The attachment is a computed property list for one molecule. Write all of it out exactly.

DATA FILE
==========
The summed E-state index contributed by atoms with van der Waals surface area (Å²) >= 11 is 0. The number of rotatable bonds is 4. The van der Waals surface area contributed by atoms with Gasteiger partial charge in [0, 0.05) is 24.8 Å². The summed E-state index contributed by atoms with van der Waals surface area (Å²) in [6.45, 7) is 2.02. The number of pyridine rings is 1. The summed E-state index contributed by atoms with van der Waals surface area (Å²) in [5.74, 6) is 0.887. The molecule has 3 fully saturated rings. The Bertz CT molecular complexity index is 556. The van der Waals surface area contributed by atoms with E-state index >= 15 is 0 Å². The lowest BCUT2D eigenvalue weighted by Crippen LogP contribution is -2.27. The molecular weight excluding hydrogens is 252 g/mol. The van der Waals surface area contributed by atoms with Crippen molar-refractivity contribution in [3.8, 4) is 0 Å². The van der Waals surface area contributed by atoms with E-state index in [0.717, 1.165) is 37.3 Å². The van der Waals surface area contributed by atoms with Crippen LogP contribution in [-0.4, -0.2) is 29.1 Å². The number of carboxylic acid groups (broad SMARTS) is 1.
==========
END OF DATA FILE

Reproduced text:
The summed E-state index contributed by atoms with van der Waals surface area (Å²) >= 11 is 0. The number of rotatable bonds is 4. The van der Waals surface area contributed by atoms with Gasteiger partial charge in [0, 0.05) is 24.8 Å². The summed E-state index contributed by atoms with van der Waals surface area (Å²) in [6.45, 7) is 2.02. The number of pyridine rings is 1. The summed E-state index contributed by atoms with van der Waals surface area (Å²) in [5.74, 6) is 0.887. The molecule has 3 fully saturated rings. The Bertz CT molecular complexity index is 556. The van der Waals surface area contributed by atoms with E-state index >= 15 is 0 Å². The lowest BCUT2D eigenvalue weighted by Crippen LogP contribution is -2.27. The molecular weight excluding hydrogens is 252 g/mol. The van der Waals surface area contributed by atoms with Crippen molar-refractivity contribution in [3.8, 4) is 0 Å². The van der Waals surface area contributed by atoms with E-state index in [0.717, 1.165) is 37.3 Å². The van der Waals surface area contributed by atoms with Crippen LogP contribution in [-0.4, -0.2) is 29.1 Å². The number of carboxylic acid groups (broad SMARTS) is 1.